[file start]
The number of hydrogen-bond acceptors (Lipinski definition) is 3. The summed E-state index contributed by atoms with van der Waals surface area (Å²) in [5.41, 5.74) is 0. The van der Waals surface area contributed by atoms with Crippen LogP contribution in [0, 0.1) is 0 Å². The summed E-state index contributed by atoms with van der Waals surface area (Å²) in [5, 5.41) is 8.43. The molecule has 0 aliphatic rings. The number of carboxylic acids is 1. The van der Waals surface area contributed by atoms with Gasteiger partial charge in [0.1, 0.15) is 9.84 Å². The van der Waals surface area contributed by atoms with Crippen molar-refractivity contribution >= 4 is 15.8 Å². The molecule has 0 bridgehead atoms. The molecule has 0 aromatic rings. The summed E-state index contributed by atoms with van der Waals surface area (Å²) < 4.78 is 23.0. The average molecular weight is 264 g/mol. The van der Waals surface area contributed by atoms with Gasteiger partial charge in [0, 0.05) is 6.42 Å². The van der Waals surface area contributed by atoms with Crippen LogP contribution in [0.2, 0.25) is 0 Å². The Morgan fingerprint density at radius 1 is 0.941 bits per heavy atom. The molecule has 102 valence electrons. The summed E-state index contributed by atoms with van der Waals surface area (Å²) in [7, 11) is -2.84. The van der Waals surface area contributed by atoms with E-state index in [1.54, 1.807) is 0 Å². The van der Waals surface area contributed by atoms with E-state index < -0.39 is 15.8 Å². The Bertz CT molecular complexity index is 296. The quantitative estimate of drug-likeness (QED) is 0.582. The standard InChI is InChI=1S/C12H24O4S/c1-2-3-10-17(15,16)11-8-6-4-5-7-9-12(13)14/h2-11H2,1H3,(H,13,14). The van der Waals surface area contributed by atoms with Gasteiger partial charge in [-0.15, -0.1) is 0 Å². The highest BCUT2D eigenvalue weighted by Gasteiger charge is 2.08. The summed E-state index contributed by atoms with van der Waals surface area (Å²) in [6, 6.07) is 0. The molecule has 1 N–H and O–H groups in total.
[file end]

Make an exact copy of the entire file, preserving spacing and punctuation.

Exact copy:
The number of hydrogen-bond acceptors (Lipinski definition) is 3. The summed E-state index contributed by atoms with van der Waals surface area (Å²) in [5.41, 5.74) is 0. The van der Waals surface area contributed by atoms with Crippen LogP contribution in [0, 0.1) is 0 Å². The summed E-state index contributed by atoms with van der Waals surface area (Å²) in [5, 5.41) is 8.43. The molecule has 0 aliphatic rings. The number of carboxylic acids is 1. The van der Waals surface area contributed by atoms with Gasteiger partial charge in [0.1, 0.15) is 9.84 Å². The van der Waals surface area contributed by atoms with Crippen molar-refractivity contribution >= 4 is 15.8 Å². The molecule has 0 bridgehead atoms. The molecule has 0 aromatic rings. The summed E-state index contributed by atoms with van der Waals surface area (Å²) < 4.78 is 23.0. The average molecular weight is 264 g/mol. The van der Waals surface area contributed by atoms with Gasteiger partial charge in [0, 0.05) is 6.42 Å². The van der Waals surface area contributed by atoms with Crippen LogP contribution in [0.2, 0.25) is 0 Å². The Morgan fingerprint density at radius 1 is 0.941 bits per heavy atom. The molecule has 102 valence electrons. The summed E-state index contributed by atoms with van der Waals surface area (Å²) in [7, 11) is -2.84. The van der Waals surface area contributed by atoms with E-state index in [1.54, 1.807) is 0 Å². The van der Waals surface area contributed by atoms with E-state index < -0.39 is 15.8 Å². The Bertz CT molecular complexity index is 296. The quantitative estimate of drug-likeness (QED) is 0.582. The standard InChI is InChI=1S/C12H24O4S/c1-2-3-10-17(15,16)11-8-6-4-5-7-9-12(13)14/h2-11H2,1H3,(H,13,14). The van der Waals surface area contributed by atoms with Gasteiger partial charge in [-0.15, -0.1) is 0 Å². The highest BCUT2D eigenvalue weighted by Gasteiger charge is 2.08. The summed E-state index contributed by atoms with van der Waals surface area (Å²) in [6, 6.07) is 0. The molecule has 1 N–H and O–H groups in total.